Many website hosting companies that are dedicated to Adobe Commerce would have a library of known exploits and malware. They should offer a scan either automatically or upon request. Where these are effective, they are reactionary and only work as new malware is detected. It may be a good idea to have a proactive tool that can look at the code and database for known malware. There are a few options available such as MageReport, Sansec, or Magento Malware Scanner. They can either do a remote scan from the outside or be installed and update/scan/monitor proactively after being set up on the servers. These can be a great option since their library is constantly being updated because they are installed and monitoring thousands of sites if you choose a provided solution such as Sansec. As a new malware is detected, every project they monitor benefits from the information and are now will be alerted if it is detected.
There are a few free versions to consider but for malware, you really should consider a paid solution. This may be difference between your site being infected for a few minutes versus a few months. Having an exploit on your site causes enormous headaches, this is one area you should consider paying for a service.
The Site-Wide Analysis Tool is a proactive self-service tool and central repository that includes detailed system insights and recommendations to ensure the security and operability of your Adobe Commerce installation. It provides 24/7 real-time performance monitoring, reports, and advice to identify potential issues and better visibility into site health, safety, and application configurations. It helps reduce resolution time and improve site stability and performance.
The Site-Wide Analysis Tool’s Recommendations page lists recommendations based on best practices to address issues detected on your site. The recommendations are sorted by priority PO to P4, where PO is critical and P4 is low. The findings include description, recommendation, site impact, root cause, scenarios/preconditions, expected result, and tools used.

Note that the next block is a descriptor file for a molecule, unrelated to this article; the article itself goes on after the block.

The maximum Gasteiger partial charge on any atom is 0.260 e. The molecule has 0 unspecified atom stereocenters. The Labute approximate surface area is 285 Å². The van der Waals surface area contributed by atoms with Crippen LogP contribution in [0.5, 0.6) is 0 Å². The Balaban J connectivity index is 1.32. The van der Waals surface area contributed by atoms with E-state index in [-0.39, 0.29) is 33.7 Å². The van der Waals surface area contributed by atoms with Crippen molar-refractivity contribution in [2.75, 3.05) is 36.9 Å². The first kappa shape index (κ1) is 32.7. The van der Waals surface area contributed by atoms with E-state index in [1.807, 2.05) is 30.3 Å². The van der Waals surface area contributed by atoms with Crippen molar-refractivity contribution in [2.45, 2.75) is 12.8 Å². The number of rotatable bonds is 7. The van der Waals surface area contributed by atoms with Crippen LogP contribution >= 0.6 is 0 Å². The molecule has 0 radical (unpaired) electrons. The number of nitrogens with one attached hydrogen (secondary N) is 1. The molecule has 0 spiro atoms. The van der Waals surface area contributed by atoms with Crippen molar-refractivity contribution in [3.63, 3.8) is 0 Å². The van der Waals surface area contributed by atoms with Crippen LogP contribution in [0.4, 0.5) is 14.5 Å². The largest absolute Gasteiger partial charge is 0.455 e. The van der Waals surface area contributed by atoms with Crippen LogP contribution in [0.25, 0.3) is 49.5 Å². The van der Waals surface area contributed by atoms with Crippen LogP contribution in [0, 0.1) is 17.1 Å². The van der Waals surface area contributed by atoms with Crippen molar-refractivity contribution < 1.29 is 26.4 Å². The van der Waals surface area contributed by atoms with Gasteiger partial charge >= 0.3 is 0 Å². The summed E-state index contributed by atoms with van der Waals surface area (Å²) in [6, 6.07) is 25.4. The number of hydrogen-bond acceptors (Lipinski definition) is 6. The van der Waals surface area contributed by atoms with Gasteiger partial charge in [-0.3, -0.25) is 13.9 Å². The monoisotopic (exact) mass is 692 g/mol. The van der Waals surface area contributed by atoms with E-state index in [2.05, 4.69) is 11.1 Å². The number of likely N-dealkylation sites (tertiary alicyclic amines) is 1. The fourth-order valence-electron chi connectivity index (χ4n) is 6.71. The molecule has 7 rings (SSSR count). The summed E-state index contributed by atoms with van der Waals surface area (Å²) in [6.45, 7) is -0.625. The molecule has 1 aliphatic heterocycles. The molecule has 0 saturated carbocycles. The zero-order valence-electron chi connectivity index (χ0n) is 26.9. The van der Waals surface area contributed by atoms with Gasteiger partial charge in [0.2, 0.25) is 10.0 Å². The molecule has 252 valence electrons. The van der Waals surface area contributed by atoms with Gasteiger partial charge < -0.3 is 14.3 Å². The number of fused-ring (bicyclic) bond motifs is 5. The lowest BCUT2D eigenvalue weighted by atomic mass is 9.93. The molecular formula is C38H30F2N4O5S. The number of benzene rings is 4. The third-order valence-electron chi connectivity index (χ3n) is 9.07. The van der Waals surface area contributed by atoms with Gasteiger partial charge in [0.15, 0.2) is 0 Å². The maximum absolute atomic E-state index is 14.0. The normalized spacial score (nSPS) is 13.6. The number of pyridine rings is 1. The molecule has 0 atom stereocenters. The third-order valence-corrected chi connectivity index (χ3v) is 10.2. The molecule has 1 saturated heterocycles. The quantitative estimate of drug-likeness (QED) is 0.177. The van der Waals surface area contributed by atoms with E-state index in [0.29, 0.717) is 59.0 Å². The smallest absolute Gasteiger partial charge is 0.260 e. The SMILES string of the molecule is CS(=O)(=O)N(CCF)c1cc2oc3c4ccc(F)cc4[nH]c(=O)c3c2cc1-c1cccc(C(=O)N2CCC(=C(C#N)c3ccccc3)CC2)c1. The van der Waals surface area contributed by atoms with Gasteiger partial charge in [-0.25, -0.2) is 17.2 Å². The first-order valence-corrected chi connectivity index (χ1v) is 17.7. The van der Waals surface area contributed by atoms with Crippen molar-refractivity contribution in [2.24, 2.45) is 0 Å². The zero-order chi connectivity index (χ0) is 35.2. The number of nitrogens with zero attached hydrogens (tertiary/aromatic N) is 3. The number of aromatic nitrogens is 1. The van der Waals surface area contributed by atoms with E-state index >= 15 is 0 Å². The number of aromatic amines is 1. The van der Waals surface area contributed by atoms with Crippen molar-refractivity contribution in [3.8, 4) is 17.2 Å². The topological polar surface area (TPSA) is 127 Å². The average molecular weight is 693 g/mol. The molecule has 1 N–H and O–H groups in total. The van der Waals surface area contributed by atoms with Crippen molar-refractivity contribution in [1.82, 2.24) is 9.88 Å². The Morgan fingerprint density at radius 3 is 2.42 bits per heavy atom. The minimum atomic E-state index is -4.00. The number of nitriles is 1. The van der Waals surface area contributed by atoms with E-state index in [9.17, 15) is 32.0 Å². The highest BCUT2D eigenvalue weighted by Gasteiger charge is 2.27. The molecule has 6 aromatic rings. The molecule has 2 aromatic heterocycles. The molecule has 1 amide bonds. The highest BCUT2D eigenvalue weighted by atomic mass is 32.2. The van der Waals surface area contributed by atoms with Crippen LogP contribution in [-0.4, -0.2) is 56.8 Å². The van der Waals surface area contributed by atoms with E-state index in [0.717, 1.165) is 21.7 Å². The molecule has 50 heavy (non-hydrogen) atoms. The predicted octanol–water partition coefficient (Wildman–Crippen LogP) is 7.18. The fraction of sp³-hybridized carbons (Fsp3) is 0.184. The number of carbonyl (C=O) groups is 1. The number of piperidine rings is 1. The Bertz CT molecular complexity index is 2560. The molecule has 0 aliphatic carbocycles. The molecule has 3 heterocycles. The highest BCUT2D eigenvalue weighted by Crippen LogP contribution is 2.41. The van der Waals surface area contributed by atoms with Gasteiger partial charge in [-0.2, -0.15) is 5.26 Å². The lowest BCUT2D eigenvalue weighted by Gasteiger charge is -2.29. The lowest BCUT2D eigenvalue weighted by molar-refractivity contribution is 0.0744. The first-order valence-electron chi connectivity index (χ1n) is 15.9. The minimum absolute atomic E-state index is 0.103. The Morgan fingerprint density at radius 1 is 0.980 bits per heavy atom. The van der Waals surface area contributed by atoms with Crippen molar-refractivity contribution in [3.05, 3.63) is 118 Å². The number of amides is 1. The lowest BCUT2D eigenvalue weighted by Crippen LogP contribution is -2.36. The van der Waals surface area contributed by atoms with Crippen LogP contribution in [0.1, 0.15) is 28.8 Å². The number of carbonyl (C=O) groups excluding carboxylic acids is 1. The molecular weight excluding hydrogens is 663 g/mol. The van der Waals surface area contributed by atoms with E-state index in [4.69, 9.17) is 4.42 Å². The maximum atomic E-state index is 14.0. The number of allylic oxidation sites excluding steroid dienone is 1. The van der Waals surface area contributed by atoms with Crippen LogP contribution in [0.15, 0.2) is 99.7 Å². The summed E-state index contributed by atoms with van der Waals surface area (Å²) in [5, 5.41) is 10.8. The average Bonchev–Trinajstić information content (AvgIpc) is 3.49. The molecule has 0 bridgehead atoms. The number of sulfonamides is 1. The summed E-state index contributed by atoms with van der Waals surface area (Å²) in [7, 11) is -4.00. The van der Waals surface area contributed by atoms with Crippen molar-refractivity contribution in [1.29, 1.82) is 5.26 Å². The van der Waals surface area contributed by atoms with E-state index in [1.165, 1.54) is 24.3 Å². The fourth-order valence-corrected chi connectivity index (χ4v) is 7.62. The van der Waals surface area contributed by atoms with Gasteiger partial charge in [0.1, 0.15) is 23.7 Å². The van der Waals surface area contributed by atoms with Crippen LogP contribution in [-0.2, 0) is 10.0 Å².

Learn about the best practices to improve your site performance. Track and implement the recommendations listed as per priority.
For more information for how to install this on your project, please visit Site-Wide Analysis Tool Install Guide.
One of the more forgotten items for a project is the SSL certificate. They only need attention once a year, so forgetting them is very easy. The expiration of your security certificate could result in modern browsers warning or refusal to display the pages on your site. Customers may begin sending emails or calling support if they experience such an issue, and you may be unable to operate until it is resolved. Every minute counts, so recognizing the expiration is coming ahead of time and making sure that things are renewed is paramount to keeping the site up and running. There are many ways to accomplish SSL monitoring. Consider using synthetic monitoring tools for your site, using free or low-cost tools like Pingdom, Keychest or Sucuri and even subscribe to a service that offers SSL certificate expiration alerts. These simple tools can ensure that your site certificates are valid and reduce the risk of downtime for your customers.
Performing automated tests such as functional tests or unit tests often helps to detect issues from newly introduced code. These tests may not catch everything, since Adobe Commerce and unit tests are typically less than 50% coverage. It does not mean that you should avoid writing them and testing. These tools are here to add another layer of safety and security that everything being committed does not adversely affect the out of the box and any custom tests your development team creates. By running these tests on each deployment, any major issues are caught early and avoid allowing things to make their way to production.
Load tests can be challenging to get it right. Much of the complexity comes from how the frontend is used and implemented. If your site has a headless frontend, you might want to load test the GraphQL and REST APIs. How you end up load testing is up to you and the DevOps team. Know that each load test, performed as soon as possible, provides insight to the status of the project. It also provides benchmarks for future tests to see if there are any drastic changes in the load test results. If so, and they are negative, this is a good opportunity to review the latest code changes and look for performance impacting sections to improve.
Adobe Commerce has good guidance to help understand how to execute Unit tests, see PHP unit testing in the Application Testing Guide in the Adobe Developer documentation site.
For more information around functional testing, please visit Introduction to the Functional Testing Framework.